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Geography is destiny. Even in the land of opportunity, the place where you are born and brought up has a lot to do with determining your future. And if that place is Van Buren, Maine, a fading agricultural town on the Canadian border, there is not much of a future to look forward to.

This is the dour world of “Beneath the Harvest Sky.” For teenagers unlucky enough to grow up there, the desire to leave is a driving force. But Boston, the nearest big city, might as well be on another planet.

Filmed in a quasidocumentary style using handheld cameras, extreme close-ups and a muddy palette, this slice of regional life aspires to be a northern New England answer to “The Last Picture Show.” Its protagonists — the cocky, hotheaded Casper (Emory Cohen) and the even-tempered Dominic (Callan McAuliffe), both 17 and best friends since childhood — face three choices: accept a lifetime of grueling, low-wage farm work; run drugs back and forth across the Canadian border; or flee.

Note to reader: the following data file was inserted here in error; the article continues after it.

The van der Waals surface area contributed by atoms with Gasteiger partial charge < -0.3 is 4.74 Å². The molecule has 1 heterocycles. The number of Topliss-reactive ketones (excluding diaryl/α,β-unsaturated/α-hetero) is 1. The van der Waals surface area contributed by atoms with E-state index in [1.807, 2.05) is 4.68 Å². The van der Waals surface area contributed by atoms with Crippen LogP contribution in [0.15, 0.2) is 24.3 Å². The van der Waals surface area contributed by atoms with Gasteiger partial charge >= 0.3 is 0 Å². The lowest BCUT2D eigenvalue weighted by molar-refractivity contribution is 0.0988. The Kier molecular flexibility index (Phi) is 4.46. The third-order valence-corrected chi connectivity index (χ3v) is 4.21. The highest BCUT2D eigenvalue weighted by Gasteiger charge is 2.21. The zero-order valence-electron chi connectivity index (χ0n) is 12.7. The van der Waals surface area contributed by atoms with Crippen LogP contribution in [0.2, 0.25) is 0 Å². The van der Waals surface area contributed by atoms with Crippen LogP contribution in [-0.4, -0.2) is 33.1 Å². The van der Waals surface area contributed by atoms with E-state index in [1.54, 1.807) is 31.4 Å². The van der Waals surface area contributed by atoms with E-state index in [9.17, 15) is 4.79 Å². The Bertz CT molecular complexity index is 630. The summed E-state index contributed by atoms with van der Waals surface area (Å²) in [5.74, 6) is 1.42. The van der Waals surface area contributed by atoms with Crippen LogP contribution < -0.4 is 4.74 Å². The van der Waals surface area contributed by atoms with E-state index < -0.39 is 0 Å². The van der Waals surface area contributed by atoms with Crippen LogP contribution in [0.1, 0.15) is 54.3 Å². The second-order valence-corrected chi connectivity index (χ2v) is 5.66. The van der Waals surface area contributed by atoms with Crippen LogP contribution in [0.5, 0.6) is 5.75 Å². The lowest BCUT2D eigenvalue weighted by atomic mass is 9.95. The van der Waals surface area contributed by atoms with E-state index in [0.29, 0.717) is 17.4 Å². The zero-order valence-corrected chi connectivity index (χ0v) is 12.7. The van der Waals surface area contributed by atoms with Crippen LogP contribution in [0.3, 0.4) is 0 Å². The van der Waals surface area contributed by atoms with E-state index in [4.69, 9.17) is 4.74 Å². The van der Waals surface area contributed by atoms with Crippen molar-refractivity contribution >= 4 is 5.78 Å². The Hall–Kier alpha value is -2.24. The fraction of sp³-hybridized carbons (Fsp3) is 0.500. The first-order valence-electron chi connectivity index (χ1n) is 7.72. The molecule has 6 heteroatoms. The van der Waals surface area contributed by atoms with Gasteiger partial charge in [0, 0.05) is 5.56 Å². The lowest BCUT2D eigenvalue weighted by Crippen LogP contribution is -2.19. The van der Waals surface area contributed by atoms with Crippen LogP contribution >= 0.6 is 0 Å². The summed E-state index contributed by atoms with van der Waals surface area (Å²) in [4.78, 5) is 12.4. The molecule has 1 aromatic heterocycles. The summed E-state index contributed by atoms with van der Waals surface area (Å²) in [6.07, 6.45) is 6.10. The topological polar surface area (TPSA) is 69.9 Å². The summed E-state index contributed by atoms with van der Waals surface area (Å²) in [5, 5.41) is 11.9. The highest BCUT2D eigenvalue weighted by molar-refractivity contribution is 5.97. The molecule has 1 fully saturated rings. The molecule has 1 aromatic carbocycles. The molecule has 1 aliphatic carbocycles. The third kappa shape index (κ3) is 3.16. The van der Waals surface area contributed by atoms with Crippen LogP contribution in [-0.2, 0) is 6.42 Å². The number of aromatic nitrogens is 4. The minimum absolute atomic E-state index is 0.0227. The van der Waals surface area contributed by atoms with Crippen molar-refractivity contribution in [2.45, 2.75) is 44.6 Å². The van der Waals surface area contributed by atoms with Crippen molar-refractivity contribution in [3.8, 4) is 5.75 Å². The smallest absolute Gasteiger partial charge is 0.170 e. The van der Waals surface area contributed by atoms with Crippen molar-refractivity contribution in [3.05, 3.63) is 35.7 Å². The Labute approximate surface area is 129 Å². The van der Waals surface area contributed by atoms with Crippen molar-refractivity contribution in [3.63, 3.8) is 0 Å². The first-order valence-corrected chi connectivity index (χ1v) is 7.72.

Because Casper and Dominic’s relationship is the center of the movie, other key characters remain underdeveloped. Casper’s father, Clayton (Aidan Gillen), is
a small-time crook who smuggles in Canadian pharmaceuticals. The operation is a family affair that involves Clayton’s brother (Timm Sharp), who is

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pressured by drug-enforcement agents to gather evidence against Clayton.

“Beneath the Harvest Sky” reaches a dramatic climax that is so confusing, you are left scratching your head. But for all its missteps, the film feels authentic.

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